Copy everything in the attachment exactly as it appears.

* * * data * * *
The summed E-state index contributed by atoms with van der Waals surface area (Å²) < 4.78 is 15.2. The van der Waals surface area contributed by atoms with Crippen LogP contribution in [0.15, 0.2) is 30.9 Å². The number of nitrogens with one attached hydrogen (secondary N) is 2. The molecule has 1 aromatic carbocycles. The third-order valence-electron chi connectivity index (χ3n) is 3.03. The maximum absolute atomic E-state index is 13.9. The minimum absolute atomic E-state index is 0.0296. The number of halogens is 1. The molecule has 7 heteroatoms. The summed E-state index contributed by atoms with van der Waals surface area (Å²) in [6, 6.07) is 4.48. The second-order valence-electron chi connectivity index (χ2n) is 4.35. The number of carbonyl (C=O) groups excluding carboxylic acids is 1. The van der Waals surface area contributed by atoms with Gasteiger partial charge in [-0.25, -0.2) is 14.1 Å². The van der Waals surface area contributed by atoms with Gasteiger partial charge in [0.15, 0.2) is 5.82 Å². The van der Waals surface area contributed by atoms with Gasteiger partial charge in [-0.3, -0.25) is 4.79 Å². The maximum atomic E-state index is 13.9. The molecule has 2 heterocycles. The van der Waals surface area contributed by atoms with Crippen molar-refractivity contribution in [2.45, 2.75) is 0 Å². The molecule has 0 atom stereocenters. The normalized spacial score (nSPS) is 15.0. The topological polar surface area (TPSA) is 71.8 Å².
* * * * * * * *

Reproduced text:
The summed E-state index contributed by atoms with van der Waals surface area (Å²) < 4.78 is 15.2. The van der Waals surface area contributed by atoms with Crippen LogP contribution in [0.15, 0.2) is 30.9 Å². The number of nitrogens with one attached hydrogen (secondary N) is 2. The molecule has 1 aromatic carbocycles. The third-order valence-electron chi connectivity index (χ3n) is 3.03. The maximum absolute atomic E-state index is 13.9. The minimum absolute atomic E-state index is 0.0296. The number of halogens is 1. The molecule has 7 heteroatoms. The summed E-state index contributed by atoms with van der Waals surface area (Å²) in [6, 6.07) is 4.48. The second-order valence-electron chi connectivity index (χ2n) is 4.35. The number of carbonyl (C=O) groups excluding carboxylic acids is 1. The van der Waals surface area contributed by atoms with Gasteiger partial charge in [-0.25, -0.2) is 14.1 Å². The van der Waals surface area contributed by atoms with Gasteiger partial charge in [0.15, 0.2) is 5.82 Å². The van der Waals surface area contributed by atoms with Gasteiger partial charge in [-0.3, -0.25) is 4.79 Å². The maximum atomic E-state index is 13.9. The molecule has 2 heterocycles. The van der Waals surface area contributed by atoms with Crippen molar-refractivity contribution in [2.45, 2.75) is 0 Å². The molecule has 0 atom stereocenters. The normalized spacial score (nSPS) is 15.0. The topological polar surface area (TPSA) is 71.8 Å².